These days, Tellabs, a marketer of telecommunications equipment, runs a minimal amount of print advertising in the trade press. Instead, it publishes a custom print magazine called Insight, which George Stenitzer, Tellabs VP-marketing and corporate communications, likens to a 16-page print ad that he sends out quarterly. Tellabs produces the publication with editorial help from Penton Media's ConnectedPlanet website. In addition to relying on Penton for production help, Tellabs wants access to the media company's audience. The publication is mailed to ConnectedPlanet's audience as well as the circulation lists of some other telecom brands. Stenitzer wants to reach this broad audience, but he is also concerned about circulation. He craves granular, immediate access to decision-makers who are in the market right now for new products. He believes b-to-b media websites can identify these buyers through analytics. “I can't figure that out, but you can,” Stenitzer said while addressing a room full of b-to-b publishers at the American Business Media Executive Forum last month in Chicago. “I wish you'd sell it to me. It's extremely valuable to me.” It's nothing new for b-to-b marketers to want access to a targeted audience from their media partners. In a survey conducted this spring by BtoB, three of the top four reasons marketers gave for using marketing services from b-to-b media companies involved audience: audience reach, audience knowledge and audience composition. What's different is that the Internet and analytics have enabled even more precise targeting, and now marketers are demanding access to even narrower audiences. Tom Nightingale, VP-communications and CMO of Con-way, a trucking and logistics company, wants more efficient targeting from b-to-b media companies. “I want to work with trade publications that have a disciplined and rigorous focus on specific target markets,” he said. Nightingale complained that he's seen too many trucking and logistics media brands expand their audiences rather than home in on a particular slice. “Content is king,” he said. “I have no argument with that whatsoever. It's when you're taking that good content and applying it to a bad audience that content becomes irrelevant.” Zurich North America, which sells insurance to businesses, is addressing this issue by building its own audience of customers and prospects. To develop this database, the company has relied heavily on the trade press. Zurich uses b-to-b media brands such as Business Insurance (published by Crain Communications Inc., the parent company of Media Business), Harvard Business Review and Risk Management for generating leads through such techniques as webinars and white papers. “It's far and away the most cost-efficient thing we did,” Jeremy J. Ahto, Zurich's head of brand marketing-North America, said of the company's webinar program. It's a straightforward lead-generation program. What's changed in b-to-b marketing, though, is how a company such as Zurich is handling the leads once it gets them. Instead of merely handing them off to the sales department, Zurich begins a long-term process of engaging with the leads, serving prospects and customers a regular diet of content—usually in the form of e-newsletters. The company has itself become a publisher. “When [prospects] sign up for [a webinar], then they're able to decide whether or not they want to receive a regular stream of management communications from us,” said John Parker, CMO of Zurich North America Commercial. “We find that those prospects are twice as likely to buy from us after that.” In his job, Tom Kennedy sees the trade press from a variety of angles. He is director-marketing and communications at Republic Financial Corp., a holding company that owns businesses in a variety of markets. In the waste and recycling segment, where Republic Financial owns Al-jon Manufacturing and E-Z Pak Manufacturing, Kennedy believes in the effectiveness of traditional b-to-b media. “Even with things out there like blogs and social media, I think the trade press is still the clearest path to your target audience,” he said. But for some of Republic Financial's other portfolio companies, Kennedy avoids the traditional business press. For instance, Nortridge Software Co. does a large share of its marketing via search, because it sells a horizontal product used in industries such as automotive or healthcare. “We've been getting more bang for the effort doing Internet search advertising as opposed to running ads in trade publications,” Kennedy said. In the engineering market, Tom Varney, head of marketing communications at Siemens Industry, is a believer in the ability of trade publications to reach the target market. “We're doing a fair amount of trade advertising,” he said. “It certainly is a key element in our marketing mix. It's about lead generation. It's about thought leadership. It's about awareness.” But trade advertising isn't the only way Varney promotes Siemens Industry. His business unit introduced an online game earlier this year called Plantville in which players vie to be the best virtual plant operator. The game has been a huge driver of leads, accounting for 45% of the traffic to the Siemens Virtual Answers for Industry websites, Varney said. But Varney said the trade press played a role in the promotion of Plantville. Plant Engineering wrote the first story on the game, hours before a press release was posted. Varney saw the power of the business press as he watched traffic roll into the Plantville site from all around the world. Ted Kohnen, VP-interactive marketing at marketing communications agency Stein+Partners Brand Activation, said business media companies usually deliver a targeted audience. “Running a webinar with media partners, I've always found the trade venue to be able to offer up a good level of granularity [with leads],” he said. “I've always been happy with that.” But Kohnen said that many business publishers haven't moved far past the webinar technique and are not pursuing new audience-building opportunities in the mobile and social arenas. “My overall assessment of trade publishing is that it's been stagnant for the last couple of years,” he said. “I haven't seen as much innovation as I'd like. What can we do through applications, mobile—specifically for the iPad—and social?” Business media brands, Kohnen said, should offer more advertising opportunities on the iPad and other mobile devices. He also said he doesn't see enough trade publishers offering opportunities for behavioral targeting or retargeting with online display ads. Kohnen's not optimistic about many trade publishers beginning to embrace these opportunities before competition absolutely forces them to. “I think they're going to need a push,” he said.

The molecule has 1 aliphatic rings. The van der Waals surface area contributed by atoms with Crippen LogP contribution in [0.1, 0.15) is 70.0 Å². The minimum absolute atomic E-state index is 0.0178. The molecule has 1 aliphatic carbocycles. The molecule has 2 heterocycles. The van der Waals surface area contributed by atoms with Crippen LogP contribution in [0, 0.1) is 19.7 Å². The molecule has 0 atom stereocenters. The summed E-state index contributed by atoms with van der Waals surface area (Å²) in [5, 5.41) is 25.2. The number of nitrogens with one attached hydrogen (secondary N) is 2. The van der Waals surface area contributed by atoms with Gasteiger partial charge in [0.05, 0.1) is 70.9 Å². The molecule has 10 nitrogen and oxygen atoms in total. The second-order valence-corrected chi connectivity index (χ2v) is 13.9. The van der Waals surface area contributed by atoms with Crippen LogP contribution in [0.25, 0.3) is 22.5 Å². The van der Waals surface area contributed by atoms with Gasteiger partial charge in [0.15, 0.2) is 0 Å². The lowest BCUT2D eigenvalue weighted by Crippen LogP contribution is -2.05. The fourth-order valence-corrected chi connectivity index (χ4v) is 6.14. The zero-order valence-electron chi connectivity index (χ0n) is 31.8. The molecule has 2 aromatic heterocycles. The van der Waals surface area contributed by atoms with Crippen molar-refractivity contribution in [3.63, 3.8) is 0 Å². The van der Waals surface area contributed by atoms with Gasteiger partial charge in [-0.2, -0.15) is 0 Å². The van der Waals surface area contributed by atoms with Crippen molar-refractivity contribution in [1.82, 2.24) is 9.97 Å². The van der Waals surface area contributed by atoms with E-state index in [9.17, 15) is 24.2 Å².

Most Popular
In this article: